A report is given in the little Bavarian town of Markt Schellenberg on March 11, 1945:

When the leader of the Wehrmacht unit at the end of his speech called for a Sieg Heil for the Führer, it was returned neither by the Wehrmacht present, nor by the Volkssturm, nor by the spectators of the civilian population who had turned up. This silence of the masses ... probably reflects better than anything else, the attitudes of the population.[86]

North Korea

Main article: North Korean cult of personality

North Korean poster featuring Kim Il-Sung

The cult of personality which surrounds North Korea's ruling family, the Kim family,[87] has existed for decades and it can be found in many aspects of North Korean culture.[88] Although not acknowledged by the North Korean government, many defectors and Western visitors state there are often stiff penalties for those who criticize or do not show "proper" respect for the regime.[89][90] The personality cult began soon after Kim Il Sung took power in 1948, and was greatly expanded after his death in 1994.

The pervasiveness and the extreme nature of North Korea's personality cult surpasses those of Joseph Stalin and Mao Zedong.[91] The cult is also marked by the intensity of the people's feelings for and devotion to their leaders,[92] and the key role played by a Confucianized ideology of familism both in maintaining the cult and thereby in sustaining the regime itself. The North Korean cult of personality is a large part of Juche and totalitarianism.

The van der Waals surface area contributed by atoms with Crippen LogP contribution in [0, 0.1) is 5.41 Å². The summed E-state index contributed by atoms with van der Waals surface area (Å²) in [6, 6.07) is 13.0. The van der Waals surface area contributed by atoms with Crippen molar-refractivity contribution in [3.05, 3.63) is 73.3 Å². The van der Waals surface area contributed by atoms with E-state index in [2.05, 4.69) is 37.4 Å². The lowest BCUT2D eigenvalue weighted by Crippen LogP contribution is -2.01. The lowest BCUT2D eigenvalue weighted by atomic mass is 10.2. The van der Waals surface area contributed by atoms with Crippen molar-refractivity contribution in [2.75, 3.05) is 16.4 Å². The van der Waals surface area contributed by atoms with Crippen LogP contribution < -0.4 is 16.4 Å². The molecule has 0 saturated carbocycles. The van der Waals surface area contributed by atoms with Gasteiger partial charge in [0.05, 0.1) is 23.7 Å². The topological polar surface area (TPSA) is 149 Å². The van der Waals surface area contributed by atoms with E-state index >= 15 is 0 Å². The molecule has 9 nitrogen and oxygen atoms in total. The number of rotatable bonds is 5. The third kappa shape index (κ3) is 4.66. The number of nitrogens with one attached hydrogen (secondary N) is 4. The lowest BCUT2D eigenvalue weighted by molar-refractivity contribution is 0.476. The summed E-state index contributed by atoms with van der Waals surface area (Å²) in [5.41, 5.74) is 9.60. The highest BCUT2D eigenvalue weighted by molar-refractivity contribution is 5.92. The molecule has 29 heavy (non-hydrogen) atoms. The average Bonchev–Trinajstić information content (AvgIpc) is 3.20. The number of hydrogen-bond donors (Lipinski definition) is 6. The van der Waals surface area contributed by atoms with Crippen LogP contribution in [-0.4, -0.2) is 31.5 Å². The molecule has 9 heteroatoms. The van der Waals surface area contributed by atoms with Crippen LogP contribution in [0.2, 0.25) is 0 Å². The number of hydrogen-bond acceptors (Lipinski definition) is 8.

Yakov Novichenko, a Soviet military officer who saved Kim Il Sung's life on 1 May 1946, is reported to also have developed a cult of personality around 1984. He is considered the only non-Korean to have developed a cult of personality there.[93]


Main article: Fujimorism


Main articles: Diehard Duterte Supporters and Ferdinand Marcos's cult of personality

Ferdinand Marcos developed a cult of personality as a way of remaining President of the Philippines for 20 years,[94][95] in a way that political scientists[who?] have compared to other authoritarian and totalitarian leaders such as Joseph Stalin and Adolf Hitler,[96] but also to more contemporary dictators such as Suharto in Indonesia, Saddam Hussein in Iraq, and the Kim dynasty of North Korea.[97]: p114 

The propaganda techniques used, either by himself or by others, to mythologize Ferdinand Marcos, began with local political machinations in Ilocos Norte while Ferdinand was still the young son of politician and Japanese collaborator Mariano Marcos,[98] and persist today in the efforts to revise the way Marcos is portrayed in Philippine history.[99] According to members of his administration, such as Adrian Cristobal, Marcos's intent was to project an image of himself "the only patron, the king" of Philippine society, which he still saw as a society of tribes."[100] Cristobal furthers that "Marcos and the First Lady wanted more than anything else [...] to be king and queen. They wished to shape the kingdom in their own image; [...] Marcos wanted to be able to say, 'L'État, c'est moi.'"[100] In some extreme cases where Marcos encouraged the formation of cults so that they could serve as a political weapon, Marcos came to be thought of as a God.[101]